The Hot Springs, Geysers and Grand Canyon of Yellowstone National Park
America’s first national park spans 3,468 square miles in Wyoming, Montana and Idaho with some of the most stunning geysers and hot springs in the world. Yellowstone National Park, established in 1872, features Old Faithful, one of the most popular attractions in the US, Yellowstone Lake, one of the largest high-altitude lakes in North America, and the Grand Canyon one of the most impressive natural wonders of the world along with grizzly bears, wolves and free-ranging herds of bison and elk who roam the subalpine forest.
Highlights and Points of Interest
Yellowstone Lake sits atop Yellowstone Caldera, the largest supervolcano on the continent. Lava flows and rocks from eruptions over the past 2 million years cover the park.
In the Mammoth District, find the Mammoth Hot Springs, which changes daily making every visit a surprise. The travertine formations grow quickly with the softest limestone in the region. Hot water dissolves the siding as it rises and leaves a white, chalky mineral on the surface. One day a spring may be there, the next it’s gone, but the overall volume of water discharged remains the same.
At the North Entrance Road in Gardiner, Mont., you can find the Gardner River that winds its way through the park. Crumbling sandstone walls and ancient mudflows decorate the landscape, and eagles, osprey, dippers and kingfishers dive along the river and bighorn sheep cavort in the steeper parts of the canyon.
The halfway point between the equator and the North Pole is known as the 45th parallel. In Yellowstone, it crosses the road north of the Gardner River. Just south of that point is Boiling River, where visitors can park and hike half a mile to reach the warm waters where the large hot spring enters the river.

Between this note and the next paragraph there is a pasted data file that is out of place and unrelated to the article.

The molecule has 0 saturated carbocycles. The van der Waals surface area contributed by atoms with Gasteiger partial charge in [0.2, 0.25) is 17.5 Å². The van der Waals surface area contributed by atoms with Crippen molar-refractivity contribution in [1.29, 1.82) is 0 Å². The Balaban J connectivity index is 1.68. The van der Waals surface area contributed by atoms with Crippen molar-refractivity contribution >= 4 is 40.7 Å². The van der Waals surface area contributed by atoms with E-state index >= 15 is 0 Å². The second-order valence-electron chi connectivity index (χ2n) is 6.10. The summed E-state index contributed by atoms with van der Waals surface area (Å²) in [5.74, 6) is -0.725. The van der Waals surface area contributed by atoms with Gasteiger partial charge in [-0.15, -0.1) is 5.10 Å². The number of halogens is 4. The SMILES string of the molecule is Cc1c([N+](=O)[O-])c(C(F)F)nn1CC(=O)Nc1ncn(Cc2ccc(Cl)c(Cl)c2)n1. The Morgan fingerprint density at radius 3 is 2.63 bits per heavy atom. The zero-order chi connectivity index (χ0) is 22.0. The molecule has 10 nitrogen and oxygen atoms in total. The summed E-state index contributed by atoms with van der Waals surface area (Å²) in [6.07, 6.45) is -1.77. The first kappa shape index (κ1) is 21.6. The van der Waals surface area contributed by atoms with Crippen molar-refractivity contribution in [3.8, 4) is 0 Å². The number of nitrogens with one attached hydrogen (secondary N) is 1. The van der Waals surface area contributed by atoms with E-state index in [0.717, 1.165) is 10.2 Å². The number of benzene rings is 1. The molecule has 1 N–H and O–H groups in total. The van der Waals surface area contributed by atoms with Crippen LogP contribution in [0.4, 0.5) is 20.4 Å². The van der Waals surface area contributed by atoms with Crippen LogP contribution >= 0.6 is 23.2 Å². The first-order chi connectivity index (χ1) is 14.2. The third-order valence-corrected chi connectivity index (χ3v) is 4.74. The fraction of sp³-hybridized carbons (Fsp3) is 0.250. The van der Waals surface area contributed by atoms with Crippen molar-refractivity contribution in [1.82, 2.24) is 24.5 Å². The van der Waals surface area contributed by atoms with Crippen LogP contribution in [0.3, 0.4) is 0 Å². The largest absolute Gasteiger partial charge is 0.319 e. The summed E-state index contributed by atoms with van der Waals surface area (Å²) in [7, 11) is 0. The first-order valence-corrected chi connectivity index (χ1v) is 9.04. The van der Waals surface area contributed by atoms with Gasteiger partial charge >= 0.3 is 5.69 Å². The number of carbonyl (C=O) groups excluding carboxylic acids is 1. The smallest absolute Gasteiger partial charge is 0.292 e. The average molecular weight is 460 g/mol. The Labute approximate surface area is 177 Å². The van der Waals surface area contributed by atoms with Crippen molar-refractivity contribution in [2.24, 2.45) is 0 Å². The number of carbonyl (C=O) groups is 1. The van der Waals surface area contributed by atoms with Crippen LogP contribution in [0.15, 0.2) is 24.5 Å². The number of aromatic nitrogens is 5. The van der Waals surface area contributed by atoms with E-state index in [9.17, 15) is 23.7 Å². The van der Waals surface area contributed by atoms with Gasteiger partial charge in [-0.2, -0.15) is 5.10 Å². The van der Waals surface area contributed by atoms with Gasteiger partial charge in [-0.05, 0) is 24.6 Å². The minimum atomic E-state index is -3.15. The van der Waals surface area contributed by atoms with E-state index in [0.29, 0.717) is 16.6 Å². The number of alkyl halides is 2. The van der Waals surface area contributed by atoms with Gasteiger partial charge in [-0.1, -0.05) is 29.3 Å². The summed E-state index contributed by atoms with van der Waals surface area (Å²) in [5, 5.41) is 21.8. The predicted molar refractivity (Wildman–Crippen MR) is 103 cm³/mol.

Mount Everts got its name from explorer Truman Everts, who lost his glasses and horse in the wilderness. He spent 37 days starving and hallucinating as he wandered through the caverns in 1870 while on the Washburn Expedition. When he was finally found on the cut near Blacktail Plateau Drive, his rescuers almost shot him, thinking he was a black bear. His tale is one of the best-known stories from Yellowstone and gave the mountain its name, even though he never made it to Mount Everts. Between 70 million and 140 million years ago, the area was covered by a shallow inland sea that created the layered sandstones and shales.
Climb the 8,564-foot Bunsen Peak on a trail that starts at the Golden Gate or on another that starts on old Bunsen Peak Road. The peak burned in the 1880s and again in 1988. Both the peak and Bunsen burners (which you may remember from science class) were named for German physicist, Robert Wilhelm Bunsen, involved in pioneering research about geysers, which he believed the laboratory devices resembled.
Of course, the biggest attraction in Yellowstone is the system of geysers. Close to 60 percent of the world’s geysers are in the park and within one square mile at least 150 of these hydrothermal wonders spout. Of all the geysers, only five go off on regular intervals - Castle, Grand, Daisy, Riverside and Old Faithful.